As France falls in 1940 Marie (whose loving father has constructed a miniature model of their Paris neighbourhood so she can learn its streets and shape with her fingers) and her father go on the run. As the artefacts of the museum are distributed and hidden from the tide of advancing thuggery, her father takes with them to St Malo in Normandy the Sea of Flames, a famous and valuable diamond. And through a simple mechanism, as precise a clockwork, Doerr delivers chapters with alternating points of view, Werner, Marie, Werner, Marie, with the occasional side dish of a Nazi antiquities hunter, Von Rumpel, on the trail of the Sea of Flames. And just like clockwork, something numinous is captured above the whirling of cogs of this carefully constructed narrative, something as insubstantial as the time on a watch's face. This narrative offers us something both ordinary and exotic. Werner is in a Nazi uniform but retains his humanity, Marie is lost in a town under occupation, bereft of hope, and yet manages to make meaning with her Great Uncle's radio project. And that is the great contradiction of the human condition, benighted and mortal, yet amongst the soiled tragedy of our lives, there's the opportunity for acts of courage and hope, for lighted arrows of kindness to streak across the black that's the pointlessness of our being here at all.

The fine threads of this story are beautifully braided as the narrative heads for crescendo, and through the device of the radio, both physical and narrative, Werner and Marie are brought together in the crumbled masonry of St Malo in 1944 as the tide finally turns against the Nazis. Werner is some kind of hero, as is Marie, as are the whole sorry parade of the damaged and destroyed we see along the way. Having lost her father, taken as a prisoner when he returned briefly to Paris in the early part of the occupation, Marie has been looked after by her Great-Uncle, Etienne, a recluse with a powerful radio up in his loft. This radio is used to broadcast messages to the Allies from the French Resistance, messages Marie brings folded inside warm loaves of bread from the bakery in town. Werner and Marie's lives enwrap so beautifully at the end, amongst the desolation, his true nature and hers meeting in an elegiac scene that is as uplifting as it is ultimately tragic.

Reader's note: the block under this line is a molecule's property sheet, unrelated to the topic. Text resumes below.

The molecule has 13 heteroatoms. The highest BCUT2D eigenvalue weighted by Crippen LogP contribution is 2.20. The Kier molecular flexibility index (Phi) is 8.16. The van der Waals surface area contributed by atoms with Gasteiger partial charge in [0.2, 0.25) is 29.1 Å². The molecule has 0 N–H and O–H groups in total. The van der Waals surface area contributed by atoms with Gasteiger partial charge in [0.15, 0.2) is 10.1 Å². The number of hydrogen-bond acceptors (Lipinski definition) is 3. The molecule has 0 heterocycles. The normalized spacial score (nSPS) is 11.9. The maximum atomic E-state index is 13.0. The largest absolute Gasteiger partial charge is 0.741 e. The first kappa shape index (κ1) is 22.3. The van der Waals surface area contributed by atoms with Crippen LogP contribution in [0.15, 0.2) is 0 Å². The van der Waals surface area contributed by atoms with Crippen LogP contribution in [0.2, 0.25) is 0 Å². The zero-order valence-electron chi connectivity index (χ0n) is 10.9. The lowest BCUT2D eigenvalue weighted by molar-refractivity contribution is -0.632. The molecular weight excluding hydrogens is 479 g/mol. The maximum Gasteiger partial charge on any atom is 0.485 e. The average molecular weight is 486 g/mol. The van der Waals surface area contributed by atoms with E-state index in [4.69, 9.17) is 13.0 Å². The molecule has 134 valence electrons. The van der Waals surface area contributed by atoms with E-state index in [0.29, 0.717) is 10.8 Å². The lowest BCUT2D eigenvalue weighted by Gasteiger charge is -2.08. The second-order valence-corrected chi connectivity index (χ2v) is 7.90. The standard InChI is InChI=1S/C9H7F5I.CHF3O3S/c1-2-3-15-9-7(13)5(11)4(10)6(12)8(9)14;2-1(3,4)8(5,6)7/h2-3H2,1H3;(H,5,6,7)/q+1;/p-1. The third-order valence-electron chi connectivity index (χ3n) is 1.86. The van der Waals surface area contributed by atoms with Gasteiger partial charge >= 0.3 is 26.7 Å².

All The Light We Cannot See expresses something inexpressible in its 500+ pages. All The Light We Cannot See talks of the dead and of the living, it shows us that living your true life, in whatever circumstances is a majestic and grandiose thing. Thoreau said; "Most men live lives of quiet desperation and go to the grave with their song still inside them." And this is true, you see it in the rheumy eyes of the old guy ahead of you in the check-out queue or the shop assistant piling his groceries down the conveyor. In All The Light We Cannot See we see that quiet desperation against the backdrop of war and human life is so beautiful and tragic, but with the novelist's powers at least Marie and Werner's desperation is quiet no longer.

Read it. The length and themes of a classic with the page-turning quality of a bestseller.

Five stars (*****)